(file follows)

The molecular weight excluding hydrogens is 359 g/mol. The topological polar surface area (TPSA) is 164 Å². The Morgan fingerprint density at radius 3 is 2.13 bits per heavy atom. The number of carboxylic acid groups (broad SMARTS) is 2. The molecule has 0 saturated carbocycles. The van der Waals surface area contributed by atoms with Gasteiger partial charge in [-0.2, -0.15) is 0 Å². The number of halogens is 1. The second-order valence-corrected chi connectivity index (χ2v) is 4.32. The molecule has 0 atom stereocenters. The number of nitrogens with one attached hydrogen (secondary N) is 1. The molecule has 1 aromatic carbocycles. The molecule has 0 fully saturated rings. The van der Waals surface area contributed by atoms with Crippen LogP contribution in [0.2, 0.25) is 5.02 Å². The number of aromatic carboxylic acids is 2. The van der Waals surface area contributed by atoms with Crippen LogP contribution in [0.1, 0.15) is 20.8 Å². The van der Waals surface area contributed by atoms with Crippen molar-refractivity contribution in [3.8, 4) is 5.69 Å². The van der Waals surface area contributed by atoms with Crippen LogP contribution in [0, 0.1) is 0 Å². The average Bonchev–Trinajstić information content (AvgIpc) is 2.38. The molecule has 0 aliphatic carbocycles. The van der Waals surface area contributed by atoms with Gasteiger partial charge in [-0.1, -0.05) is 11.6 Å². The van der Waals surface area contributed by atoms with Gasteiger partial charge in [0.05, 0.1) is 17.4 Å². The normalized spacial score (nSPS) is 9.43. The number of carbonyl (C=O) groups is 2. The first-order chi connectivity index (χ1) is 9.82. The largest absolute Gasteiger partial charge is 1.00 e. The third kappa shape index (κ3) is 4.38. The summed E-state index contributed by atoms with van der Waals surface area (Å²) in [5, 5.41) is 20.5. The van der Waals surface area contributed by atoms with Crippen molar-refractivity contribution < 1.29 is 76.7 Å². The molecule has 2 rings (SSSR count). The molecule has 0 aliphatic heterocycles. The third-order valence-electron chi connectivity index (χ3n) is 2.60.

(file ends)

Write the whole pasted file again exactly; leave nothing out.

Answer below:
The molecular weight excluding hydrogens is 359 g/mol. The topological polar surface area (TPSA) is 164 Å². The Morgan fingerprint density at radius 3 is 2.13 bits per heavy atom. The number of carboxylic acid groups (broad SMARTS) is 2. The molecule has 0 saturated carbocycles. The van der Waals surface area contributed by atoms with Gasteiger partial charge in [-0.2, -0.15) is 0 Å². The number of halogens is 1. The second-order valence-corrected chi connectivity index (χ2v) is 4.32. The molecule has 0 atom stereocenters. The number of nitrogens with one attached hydrogen (secondary N) is 1. The molecule has 1 aromatic carbocycles. The molecule has 0 fully saturated rings. The van der Waals surface area contributed by atoms with Crippen LogP contribution in [0.2, 0.25) is 5.02 Å². The number of aromatic carboxylic acids is 2. The van der Waals surface area contributed by atoms with Crippen LogP contribution in [0.1, 0.15) is 20.8 Å². The van der Waals surface area contributed by atoms with Crippen molar-refractivity contribution in [3.8, 4) is 5.69 Å². The van der Waals surface area contributed by atoms with Crippen LogP contribution in [0, 0.1) is 0 Å². The average Bonchev–Trinajstić information content (AvgIpc) is 2.38. The molecule has 0 aliphatic carbocycles. The van der Waals surface area contributed by atoms with Gasteiger partial charge in [-0.1, -0.05) is 11.6 Å². The van der Waals surface area contributed by atoms with Gasteiger partial charge in [0.05, 0.1) is 17.4 Å². The normalized spacial score (nSPS) is 9.43. The number of carbonyl (C=O) groups is 2. The first-order chi connectivity index (χ1) is 9.82. The largest absolute Gasteiger partial charge is 1.00 e. The third kappa shape index (κ3) is 4.38. The summed E-state index contributed by atoms with van der Waals surface area (Å²) in [5, 5.41) is 20.5. The van der Waals surface area contributed by atoms with Crippen molar-refractivity contribution < 1.29 is 76.7 Å². The molecule has 2 rings (SSSR count). The molecule has 0 aliphatic heterocycles. The third-order valence-electron chi connectivity index (χ3n) is 2.60.